Teen pregnancy by xiangpeng

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									Teen pregnancy
Mike Lorine
Jalisa Banks
Does abstinence only
prevent teen pregnancies
   No evidence shows that the programs
    are effective.
   The programs in this country shows
    only short term success.
   Programs do not talk about using
    contrepceptives.
Funding the programs

   Federal and state abstinence
    promotion policies neglect to define
   Federal government will provide about
    $140 million to fund abstinence only
    education programs.
   The programs are misleading and
    giving false information
   Texas receives $4.5 million a year for
    abstinence which is more than any
    other state in the U.S.
   The number one state with teenage
    births.
   2 out of the 13 federally funded
    programs provided students with
    accurate medical information
   In December 2004, the U.S. House of
    Representatives' Committee on Government Reform
    led by Rep. Henry A. Waxman released a report
    showing that 80 percent of the most popular
    federally funded abstinence-only education
    programs use curricula that distort information
    about the effectiveness of contraceptives,
    misrepresent the risks of abortion, blur religion and
    science, treat stereotypes about girls and boys as
    scientific fact, and contain basic scientific errors.
Sex Education
   Obama administration created funding for programs
    that are proven to reduce teen pregnancy.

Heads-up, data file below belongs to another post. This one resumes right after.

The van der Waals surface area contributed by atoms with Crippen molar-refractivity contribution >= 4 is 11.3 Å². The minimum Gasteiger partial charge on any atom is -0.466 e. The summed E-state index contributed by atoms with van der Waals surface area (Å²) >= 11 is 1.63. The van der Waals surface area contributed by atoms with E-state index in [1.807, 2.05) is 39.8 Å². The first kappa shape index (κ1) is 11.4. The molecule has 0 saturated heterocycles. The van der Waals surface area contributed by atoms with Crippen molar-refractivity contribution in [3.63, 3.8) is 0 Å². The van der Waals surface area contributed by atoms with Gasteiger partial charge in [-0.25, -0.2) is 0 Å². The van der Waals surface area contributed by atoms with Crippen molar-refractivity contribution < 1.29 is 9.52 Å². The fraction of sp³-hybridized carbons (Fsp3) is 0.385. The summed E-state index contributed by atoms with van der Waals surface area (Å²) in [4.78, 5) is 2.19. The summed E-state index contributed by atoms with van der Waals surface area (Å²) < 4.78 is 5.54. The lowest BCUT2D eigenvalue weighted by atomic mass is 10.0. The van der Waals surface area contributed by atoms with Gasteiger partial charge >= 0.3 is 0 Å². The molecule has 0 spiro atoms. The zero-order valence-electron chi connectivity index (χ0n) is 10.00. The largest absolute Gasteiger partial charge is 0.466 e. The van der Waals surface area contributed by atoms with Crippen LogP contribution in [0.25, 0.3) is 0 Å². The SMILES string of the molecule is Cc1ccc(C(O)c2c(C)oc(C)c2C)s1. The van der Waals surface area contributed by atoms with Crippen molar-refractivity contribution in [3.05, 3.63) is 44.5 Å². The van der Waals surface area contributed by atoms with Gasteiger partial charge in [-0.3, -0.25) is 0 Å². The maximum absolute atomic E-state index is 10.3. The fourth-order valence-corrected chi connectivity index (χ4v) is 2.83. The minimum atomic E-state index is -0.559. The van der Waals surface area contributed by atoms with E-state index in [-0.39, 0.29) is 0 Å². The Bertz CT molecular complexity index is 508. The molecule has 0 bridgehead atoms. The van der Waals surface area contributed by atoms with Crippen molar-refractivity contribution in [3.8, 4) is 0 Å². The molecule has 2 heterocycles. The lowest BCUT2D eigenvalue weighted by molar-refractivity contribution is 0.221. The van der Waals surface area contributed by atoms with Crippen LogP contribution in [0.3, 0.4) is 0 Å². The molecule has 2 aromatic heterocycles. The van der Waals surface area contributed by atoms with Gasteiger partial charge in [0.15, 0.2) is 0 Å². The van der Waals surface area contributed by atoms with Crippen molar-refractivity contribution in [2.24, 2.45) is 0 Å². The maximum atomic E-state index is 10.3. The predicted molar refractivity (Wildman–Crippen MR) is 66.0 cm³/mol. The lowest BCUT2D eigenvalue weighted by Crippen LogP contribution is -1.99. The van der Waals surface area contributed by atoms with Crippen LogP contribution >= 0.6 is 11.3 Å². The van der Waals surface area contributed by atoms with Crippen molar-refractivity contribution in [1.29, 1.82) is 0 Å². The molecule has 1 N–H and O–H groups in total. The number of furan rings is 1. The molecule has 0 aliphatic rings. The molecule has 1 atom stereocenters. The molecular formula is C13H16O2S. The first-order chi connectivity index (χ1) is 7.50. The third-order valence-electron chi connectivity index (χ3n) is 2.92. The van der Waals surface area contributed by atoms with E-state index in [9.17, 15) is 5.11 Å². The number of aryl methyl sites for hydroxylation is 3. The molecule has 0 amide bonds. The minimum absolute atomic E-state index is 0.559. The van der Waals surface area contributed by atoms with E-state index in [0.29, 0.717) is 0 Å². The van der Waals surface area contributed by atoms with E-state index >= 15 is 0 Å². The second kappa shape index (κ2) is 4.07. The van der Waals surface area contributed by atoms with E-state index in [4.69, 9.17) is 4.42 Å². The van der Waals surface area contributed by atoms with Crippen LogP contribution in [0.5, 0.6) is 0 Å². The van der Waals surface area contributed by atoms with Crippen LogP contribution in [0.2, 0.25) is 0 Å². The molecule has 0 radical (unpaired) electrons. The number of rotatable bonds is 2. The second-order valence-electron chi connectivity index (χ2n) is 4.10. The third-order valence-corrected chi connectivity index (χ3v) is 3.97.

   Researcher Douglas Kirby for the National
    Campaign to End Teen and Unplanned Pregnancy
    examined studies of prevention programs which
    had a strong experimental design and used
    appropriate analysis. Two-thirds of the 48
    comprehensive sex ed programs studied had
    positive effects.
   40 percent delayed sexual initiation,
    reduced the number of sexual
    partners, or increased condom or
    contraceptive use.
   30 percent reduced the frequency of
    sex, including a return to abstinence.
   60 percent reduced unprotected sex.
   Advocates for youth undertook
    reviews of existing programs to make
    a list of effective programs
   26 effective programs were identified.
    23 were sex education programs
    which were effective and 3 were early
    childhood interventions.
   Fourteen programs demonstrated a statistically
    significant delay in the timing of first sex.
   13 programs showed statistically significant declines
    in teen pregnancy, HIV, or other STIs [sexually
    transmitted infections].
   14 programs helped sexually active youth to
    increase their use of condoms.
   9 programs demonstrated success at increasing use
    of contraception other than condoms.
   13 programs showed reductions in the number of
    sex partners and/or increased monogamy among
    program participants.
   10 programs helped sexually active youth to reduce
    the incidence of unprotected sex.

								
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